Dream home turned nightmare as family complain of countless snags in new-build house
PUBLISHED: 11:53 11 April 2019 | UPDATED: 16:35 11 April 2019
After a lifetime of saving, a new-build in Mulbarton was meant to be Heidi Franklin's dream home.
But a walk through the five-bedroom family home in Golden Orfe Close, located in the picturesque Oakley Park plot, shows a house in disrepair.
Cracks on the ceilings and walls are scattered throughout the house and paint is flaking off the edges of doors and window sills.
Some of the major so-called snags include unstable banisters, a broken shower door, buckling carpet and misaligned floor tiles.
An independent insurance provider has upheld 22 of the 43 snags identified in the house, built by developers Hopkins Homes, including lumps of plaster underneath the carpets, garage and utility doors that do not lock and the showers trays moving in all of the bathrooms.
The quality of new-build homes has become a growing issue all over the country, with an increasing number of complaints being made to homebuilders over issues of snagging.
Hopkins Homes said some of the work needed to be carried out in the house were “prevented from starting” as Mrs Franklin rejected their approach in dealing with the matter.
But despite visits from contractors to fix some of the snags, the problems remain and the cracks have reappeared.
Mrs Franklin, 43, said the house was built within six months before she and her family - husband Paul Franklin and their twin sons, aged 12 - moved in on December 15, 2017.
“Hopkins Homes gave us a date to move in in December, but we didn’t expect to move in until March ,” she said. “They made the house in six months, why was it a rush? We didn’t rush them to move in.”
“I love the plot, we have always wanted to live in Mulbarton and my children go to schools here,” Mrs Franklin added. “You save all your life. It’s almost like they don’t care.”
She said Hopkins Homes had offered £5,000 to cover the costs of repairs but that this was not enough to fix all of the problems.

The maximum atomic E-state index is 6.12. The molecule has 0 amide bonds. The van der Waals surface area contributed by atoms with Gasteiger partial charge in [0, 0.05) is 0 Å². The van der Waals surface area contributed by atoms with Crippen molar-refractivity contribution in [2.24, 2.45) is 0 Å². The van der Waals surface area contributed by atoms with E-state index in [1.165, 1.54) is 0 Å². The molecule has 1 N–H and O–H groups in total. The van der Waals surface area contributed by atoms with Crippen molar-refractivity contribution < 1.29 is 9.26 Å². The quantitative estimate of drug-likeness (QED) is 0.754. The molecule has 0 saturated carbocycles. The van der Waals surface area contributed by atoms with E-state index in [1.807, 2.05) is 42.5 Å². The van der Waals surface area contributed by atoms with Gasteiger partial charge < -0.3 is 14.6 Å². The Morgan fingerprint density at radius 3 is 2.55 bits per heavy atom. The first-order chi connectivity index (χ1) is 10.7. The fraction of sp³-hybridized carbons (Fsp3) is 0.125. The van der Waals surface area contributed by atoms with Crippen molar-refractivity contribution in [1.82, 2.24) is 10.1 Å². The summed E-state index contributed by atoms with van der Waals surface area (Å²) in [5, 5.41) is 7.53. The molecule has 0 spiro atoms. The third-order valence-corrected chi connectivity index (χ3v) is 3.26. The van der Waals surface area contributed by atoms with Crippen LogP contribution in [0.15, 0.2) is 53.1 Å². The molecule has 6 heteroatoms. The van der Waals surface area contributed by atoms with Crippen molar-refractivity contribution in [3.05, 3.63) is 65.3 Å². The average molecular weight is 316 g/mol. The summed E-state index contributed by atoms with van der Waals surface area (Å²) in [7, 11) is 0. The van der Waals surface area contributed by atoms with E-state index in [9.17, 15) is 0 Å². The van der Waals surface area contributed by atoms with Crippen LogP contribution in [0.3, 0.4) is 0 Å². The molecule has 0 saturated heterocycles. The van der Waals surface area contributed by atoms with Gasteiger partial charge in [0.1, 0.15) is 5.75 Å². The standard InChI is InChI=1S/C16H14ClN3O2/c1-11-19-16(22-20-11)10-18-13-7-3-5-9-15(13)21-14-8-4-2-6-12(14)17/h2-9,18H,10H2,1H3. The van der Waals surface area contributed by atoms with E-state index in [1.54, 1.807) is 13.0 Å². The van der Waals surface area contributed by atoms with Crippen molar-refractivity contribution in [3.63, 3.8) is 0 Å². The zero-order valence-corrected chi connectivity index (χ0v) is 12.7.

The dispute has been escalated to warranty and insurance provider the National House Building Council (NHBC), which is carrying out some of the remedial work although normally would not intervene within the first two years of a house being bought.
As part of its resolution service, which aims to resolve disputes between homebuilders and homeowners, an inspection report carried out in February this year identified 43 problems in the house which required action.
An NHBC spokesman said: “Not all of the problems notified to us will fall within the cover provided by the ten-year buildmark warranty and insurance policy. We do, however, understand that it can be very distressing for a homeowner when problems with their property arise.”
He added: “As a warranty and insurance provider, we work with builders to help them improve the construction quality of the homes they build. However, it is the builder who is ultimately responsible for the quality of the new homes they build.”
A spokesman for Hopkins Homes said: “We really do feel that we have done everything to address the legitimate items that have been raised. In some instances, our recommended approach to fix these items, such as the tiling, was rejected by the couple and prevented work from starting.
“The NHBC concluded that almost half the requested items did not need addressing and confirmed our approach to fixing many of the other legitimate items was appropriate.
“We have always been willing to complete this work ourselves but accepted the NHBC recommendation that a cash value to cover the costs of the upheld works should be offered to Mr and Mrs Franklin instead. Mr and Mrs Franklin have since rejected the NHBC’s decision and offer.”
Mrs Franklin said she hoped the problems in the house would be fixed this year, adding: “All of the things that NHBC are not dealing with up until this day I have continually been asking Hopkins Homes ‘what are you going to do about this?’”
A growing number of complaints are being made by homeowners within the first two years of moving into a new-build house.
More than nine out of 10 new-build homes in the UK have snags and defects, according to a survey by the New Homes Review (NHR).
It has prompted the Homeowners Alliance to launch a campaign for snagging retention, where new-build homebuyers retain a set percentage of the cost of their house until the faults are fixed.
In 2017, families in Peter Pulling Drive, Costessey, had to move out of their homes after a number of faults were uncovered, including poor insulation and fire and building regulation breaches.
Housing developer Taylor Wimpey said at the time that it regularly checked the Costessey homes as they were being built.
But despite assurances the problems would be resolved, in May 2018, homeowner Justin Revell had to move out for the second time in a year after a surveyor found the insulation was still not properly installed.
Have you had problems with your new-build home? Call Taz Ali on 01603 772531 or email firstname.lastname@example.org